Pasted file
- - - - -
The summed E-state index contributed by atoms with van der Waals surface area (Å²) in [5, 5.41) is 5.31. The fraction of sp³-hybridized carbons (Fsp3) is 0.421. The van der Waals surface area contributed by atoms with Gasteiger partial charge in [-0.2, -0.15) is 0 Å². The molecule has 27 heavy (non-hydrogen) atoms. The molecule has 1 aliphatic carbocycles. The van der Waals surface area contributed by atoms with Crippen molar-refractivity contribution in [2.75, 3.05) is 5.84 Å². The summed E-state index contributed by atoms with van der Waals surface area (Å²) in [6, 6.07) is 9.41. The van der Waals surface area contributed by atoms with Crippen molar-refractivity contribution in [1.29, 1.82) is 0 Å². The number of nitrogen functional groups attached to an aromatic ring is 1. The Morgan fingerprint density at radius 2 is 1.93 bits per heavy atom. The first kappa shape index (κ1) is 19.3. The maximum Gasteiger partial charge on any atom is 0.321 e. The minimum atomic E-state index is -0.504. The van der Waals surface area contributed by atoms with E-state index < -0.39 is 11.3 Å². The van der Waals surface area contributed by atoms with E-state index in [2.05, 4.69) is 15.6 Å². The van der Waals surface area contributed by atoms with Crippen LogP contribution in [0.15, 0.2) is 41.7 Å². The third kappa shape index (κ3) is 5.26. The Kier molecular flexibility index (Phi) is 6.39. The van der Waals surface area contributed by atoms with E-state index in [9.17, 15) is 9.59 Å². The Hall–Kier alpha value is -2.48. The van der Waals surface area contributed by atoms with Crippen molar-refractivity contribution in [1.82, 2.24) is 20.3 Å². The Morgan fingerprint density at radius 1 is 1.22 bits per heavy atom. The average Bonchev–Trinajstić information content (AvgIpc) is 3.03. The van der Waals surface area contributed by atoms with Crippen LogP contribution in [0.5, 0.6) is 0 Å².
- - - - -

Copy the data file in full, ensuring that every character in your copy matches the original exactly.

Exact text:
The summed E-state index contributed by atoms with van der Waals surface area (Å²) in [5, 5.41) is 5.31. The fraction of sp³-hybridized carbons (Fsp3) is 0.421. The van der Waals surface area contributed by atoms with Gasteiger partial charge in [-0.2, -0.15) is 0 Å². The molecule has 27 heavy (non-hydrogen) atoms. The molecule has 1 aliphatic carbocycles. The van der Waals surface area contributed by atoms with Crippen molar-refractivity contribution in [2.75, 3.05) is 5.84 Å². The summed E-state index contributed by atoms with van der Waals surface area (Å²) in [6, 6.07) is 9.41. The van der Waals surface area contributed by atoms with Crippen molar-refractivity contribution in [1.29, 1.82) is 0 Å². The number of nitrogen functional groups attached to an aromatic ring is 1. The Morgan fingerprint density at radius 2 is 1.93 bits per heavy atom. The first kappa shape index (κ1) is 19.3. The maximum Gasteiger partial charge on any atom is 0.321 e. The minimum atomic E-state index is -0.504. The van der Waals surface area contributed by atoms with E-state index < -0.39 is 11.3 Å². The van der Waals surface area contributed by atoms with E-state index in [2.05, 4.69) is 15.6 Å². The van der Waals surface area contributed by atoms with Crippen LogP contribution in [0.15, 0.2) is 41.7 Å². The third kappa shape index (κ3) is 5.26. The Kier molecular flexibility index (Phi) is 6.39. The van der Waals surface area contributed by atoms with E-state index in [9.17, 15) is 9.59 Å². The Hall–Kier alpha value is -2.48. The van der Waals surface area contributed by atoms with Crippen molar-refractivity contribution in [1.82, 2.24) is 20.3 Å². The Morgan fingerprint density at radius 1 is 1.22 bits per heavy atom. The average Bonchev–Trinajstić information content (AvgIpc) is 3.03. The van der Waals surface area contributed by atoms with Crippen LogP contribution in [0.5, 0.6) is 0 Å².